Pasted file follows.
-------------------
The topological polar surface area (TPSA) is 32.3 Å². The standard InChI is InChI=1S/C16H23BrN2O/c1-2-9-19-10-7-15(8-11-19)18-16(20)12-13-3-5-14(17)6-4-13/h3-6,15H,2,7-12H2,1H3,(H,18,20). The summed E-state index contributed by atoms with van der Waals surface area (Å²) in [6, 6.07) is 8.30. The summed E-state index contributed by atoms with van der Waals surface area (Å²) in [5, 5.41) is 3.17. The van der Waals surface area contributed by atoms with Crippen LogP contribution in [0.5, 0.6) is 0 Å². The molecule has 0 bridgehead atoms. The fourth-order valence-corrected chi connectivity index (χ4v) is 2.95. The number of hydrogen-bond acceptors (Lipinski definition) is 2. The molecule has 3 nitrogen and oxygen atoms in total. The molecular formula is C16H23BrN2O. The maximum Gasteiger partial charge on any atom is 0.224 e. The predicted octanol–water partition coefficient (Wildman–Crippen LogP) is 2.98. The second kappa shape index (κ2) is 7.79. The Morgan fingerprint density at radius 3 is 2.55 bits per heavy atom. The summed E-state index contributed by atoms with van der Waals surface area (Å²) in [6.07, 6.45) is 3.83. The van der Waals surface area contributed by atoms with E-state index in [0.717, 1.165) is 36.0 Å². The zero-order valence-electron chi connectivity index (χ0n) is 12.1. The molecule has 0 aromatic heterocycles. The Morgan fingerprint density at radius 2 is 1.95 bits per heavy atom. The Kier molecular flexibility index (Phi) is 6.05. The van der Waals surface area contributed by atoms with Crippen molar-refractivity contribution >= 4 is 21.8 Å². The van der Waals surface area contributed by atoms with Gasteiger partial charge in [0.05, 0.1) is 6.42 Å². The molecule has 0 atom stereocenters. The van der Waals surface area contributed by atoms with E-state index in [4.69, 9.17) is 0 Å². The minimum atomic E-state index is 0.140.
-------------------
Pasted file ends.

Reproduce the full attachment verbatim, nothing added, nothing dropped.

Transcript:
The topological polar surface area (TPSA) is 32.3 Å². The standard InChI is InChI=1S/C16H23BrN2O/c1-2-9-19-10-7-15(8-11-19)18-16(20)12-13-3-5-14(17)6-4-13/h3-6,15H,2,7-12H2,1H3,(H,18,20). The summed E-state index contributed by atoms with van der Waals surface area (Å²) in [6, 6.07) is 8.30. The summed E-state index contributed by atoms with van der Waals surface area (Å²) in [5, 5.41) is 3.17. The van der Waals surface area contributed by atoms with Crippen LogP contribution in [0.5, 0.6) is 0 Å². The molecule has 0 bridgehead atoms. The fourth-order valence-corrected chi connectivity index (χ4v) is 2.95. The number of hydrogen-bond acceptors (Lipinski definition) is 2. The molecule has 3 nitrogen and oxygen atoms in total. The molecular formula is C16H23BrN2O. The maximum Gasteiger partial charge on any atom is 0.224 e. The predicted octanol–water partition coefficient (Wildman–Crippen LogP) is 2.98. The second kappa shape index (κ2) is 7.79. The Morgan fingerprint density at radius 3 is 2.55 bits per heavy atom. The summed E-state index contributed by atoms with van der Waals surface area (Å²) in [6.07, 6.45) is 3.83. The van der Waals surface area contributed by atoms with E-state index in [0.717, 1.165) is 36.0 Å². The zero-order valence-electron chi connectivity index (χ0n) is 12.1. The molecule has 0 aromatic heterocycles. The Morgan fingerprint density at radius 2 is 1.95 bits per heavy atom. The Kier molecular flexibility index (Phi) is 6.05. The van der Waals surface area contributed by atoms with Crippen molar-refractivity contribution >= 4 is 21.8 Å². The van der Waals surface area contributed by atoms with Gasteiger partial charge in [0.05, 0.1) is 6.42 Å². The molecule has 0 atom stereocenters. The van der Waals surface area contributed by atoms with E-state index in [4.69, 9.17) is 0 Å². The minimum atomic E-state index is 0.140.